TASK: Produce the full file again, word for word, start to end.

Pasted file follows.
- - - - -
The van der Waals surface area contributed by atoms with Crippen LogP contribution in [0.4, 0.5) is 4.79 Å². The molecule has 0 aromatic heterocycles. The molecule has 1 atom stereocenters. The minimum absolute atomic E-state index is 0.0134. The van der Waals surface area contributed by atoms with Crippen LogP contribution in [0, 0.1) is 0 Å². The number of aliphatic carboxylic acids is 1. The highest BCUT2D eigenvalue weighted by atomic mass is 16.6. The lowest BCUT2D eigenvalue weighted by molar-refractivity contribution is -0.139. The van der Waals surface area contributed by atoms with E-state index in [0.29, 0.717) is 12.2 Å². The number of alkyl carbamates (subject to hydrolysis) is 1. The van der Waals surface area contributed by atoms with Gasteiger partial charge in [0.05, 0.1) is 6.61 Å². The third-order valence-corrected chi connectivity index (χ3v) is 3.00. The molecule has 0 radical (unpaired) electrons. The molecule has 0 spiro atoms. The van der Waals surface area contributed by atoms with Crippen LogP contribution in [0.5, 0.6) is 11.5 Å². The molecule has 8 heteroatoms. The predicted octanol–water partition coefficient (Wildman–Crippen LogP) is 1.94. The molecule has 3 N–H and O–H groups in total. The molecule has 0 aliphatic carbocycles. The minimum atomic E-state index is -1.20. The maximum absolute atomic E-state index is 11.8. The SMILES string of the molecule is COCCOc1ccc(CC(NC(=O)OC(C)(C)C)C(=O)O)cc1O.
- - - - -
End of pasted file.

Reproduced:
The van der Waals surface area contributed by atoms with Crippen LogP contribution in [0.4, 0.5) is 4.79 Å². The molecule has 0 aromatic heterocycles. The molecule has 1 atom stereocenters. The minimum absolute atomic E-state index is 0.0134. The van der Waals surface area contributed by atoms with Crippen LogP contribution in [0, 0.1) is 0 Å². The number of aliphatic carboxylic acids is 1. The highest BCUT2D eigenvalue weighted by atomic mass is 16.6. The lowest BCUT2D eigenvalue weighted by molar-refractivity contribution is -0.139. The van der Waals surface area contributed by atoms with E-state index in [0.29, 0.717) is 12.2 Å². The number of alkyl carbamates (subject to hydrolysis) is 1. The van der Waals surface area contributed by atoms with Gasteiger partial charge in [0.05, 0.1) is 6.61 Å². The third-order valence-corrected chi connectivity index (χ3v) is 3.00. The molecule has 0 radical (unpaired) electrons. The molecule has 0 spiro atoms. The van der Waals surface area contributed by atoms with Crippen LogP contribution in [0.5, 0.6) is 11.5 Å². The molecule has 8 heteroatoms. The predicted octanol–water partition coefficient (Wildman–Crippen LogP) is 1.94. The molecule has 3 N–H and O–H groups in total. The molecule has 0 aliphatic carbocycles. The minimum atomic E-state index is -1.20. The maximum absolute atomic E-state index is 11.8. The SMILES string of the molecule is COCCOc1ccc(CC(NC(=O)OC(C)(C)C)C(=O)O)cc1O.